Pre-cut slices of lemons or limes can be frozen and then used to add to dishes such as baked chicken or fish. Lemon juice can be frozen in an ice-cube tray and the cubes added to dishes or to a refreshing glass of water.

Fresh herbs like parsley, coriander and mint can be easily frozen and cut as needed. Alternatively you can freeze them with a little water in an ice-cube tray. Fresh ginger can be frozen and easily grated into dishes as needed. Chopped garlic can also be frozen which is a great time-saver. Equally you can buy herbs and spices frozen, however it is generally more cost effective to do so yourself.

Yes, potatoes can be frozen! It’s best to chop to your desired size and avoid using very large potatoes. Blanch them first then place them in the freezer. You can then microwave, fry, bake or boil them from frozen with reduced cooking time. A great idea to pre-prepare homemade wedges.

It’s best to slightly under-cook rice that you intend to freeze as otherwise it can crumble. Use the tray freeze method to freeze in one layer in zip-lock bags which will then defrost in very little time and can easily be added to dishes as needed.

While some of us freeze bread regularly, most of us defrost it by the loaf which then has to be used in a couple of days. To reduce waste why not store your bread in the freezer and defrost slices as you need them?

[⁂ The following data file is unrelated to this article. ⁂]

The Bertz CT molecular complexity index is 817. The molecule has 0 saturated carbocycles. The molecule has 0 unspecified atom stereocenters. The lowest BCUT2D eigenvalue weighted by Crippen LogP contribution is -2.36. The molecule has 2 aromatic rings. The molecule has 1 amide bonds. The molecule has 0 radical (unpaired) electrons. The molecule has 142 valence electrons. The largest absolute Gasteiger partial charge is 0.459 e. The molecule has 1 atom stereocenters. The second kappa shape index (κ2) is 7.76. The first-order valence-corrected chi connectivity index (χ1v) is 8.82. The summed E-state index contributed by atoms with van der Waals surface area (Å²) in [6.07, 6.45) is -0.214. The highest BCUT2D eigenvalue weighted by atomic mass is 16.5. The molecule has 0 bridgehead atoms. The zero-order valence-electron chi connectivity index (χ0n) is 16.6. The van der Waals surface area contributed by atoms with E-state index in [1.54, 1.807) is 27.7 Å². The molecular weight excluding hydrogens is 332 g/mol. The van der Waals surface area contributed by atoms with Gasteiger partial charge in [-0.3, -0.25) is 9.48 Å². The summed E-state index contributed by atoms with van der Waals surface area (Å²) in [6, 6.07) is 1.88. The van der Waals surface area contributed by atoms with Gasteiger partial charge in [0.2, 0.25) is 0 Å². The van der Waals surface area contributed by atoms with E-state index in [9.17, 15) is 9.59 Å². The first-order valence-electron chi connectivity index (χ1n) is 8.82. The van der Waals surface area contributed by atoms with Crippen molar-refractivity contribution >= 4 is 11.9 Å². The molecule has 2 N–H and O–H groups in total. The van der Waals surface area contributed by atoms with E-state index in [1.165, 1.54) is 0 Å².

Beans and lentils:
You can make a whole bag of dried beans or lentils at once, let them cool and then divide into zip-lock bags and store them in the freezer. When you’re ready to use them, smack the bag on the counter a few times to loosen and add directly to whatever you’re making. For best results, under cook them slightly initially and they’ll cook a little more in whatever dish you add them to.

Home baking:
With more time at home, you may be finding yourself with more homemade treats like cakes, biscuits or buns. A great way to ensure you enjoy the treats in moderation without overindulging is to freeze some to have for later. This was you won’t feel tempted to finish them off while they are still fresh!

Many soups, stews, casseroles, chilies, curries, burgers and meatballs (raw or cooked) and pancakes (defrost in the toaster) are all popular, freezer friendly meals. Milk, raw egg (not in its shell), butter, cheese and nuts can all be frozen as well.


Foods to avoid freezing:

  • Cream-based soups
  • Fried foods
  • Vegetables with a high water content such as cucumber and cabbage
  • Fully cooked rice or pasta
  • Hard boiled eggs.

For advice on food safety while freezing please visit Safe Food.

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Aerobic Chair Workout At Home

Check out our NEW, seated exercise routine below!

Aerobic exercise, as described in our Aerobic Workout at Home page, is any exercise that uses your arms and legs for a continuous period of time such as walking, cycling and swimming. Aerobic exercise can also be performed from a chair. You can achieve the same heart rate rising mechanisms in this manner but for those who have functional limitations and/or chronic conditions such as HF or COPD it may be a better starting point for your exercise programme.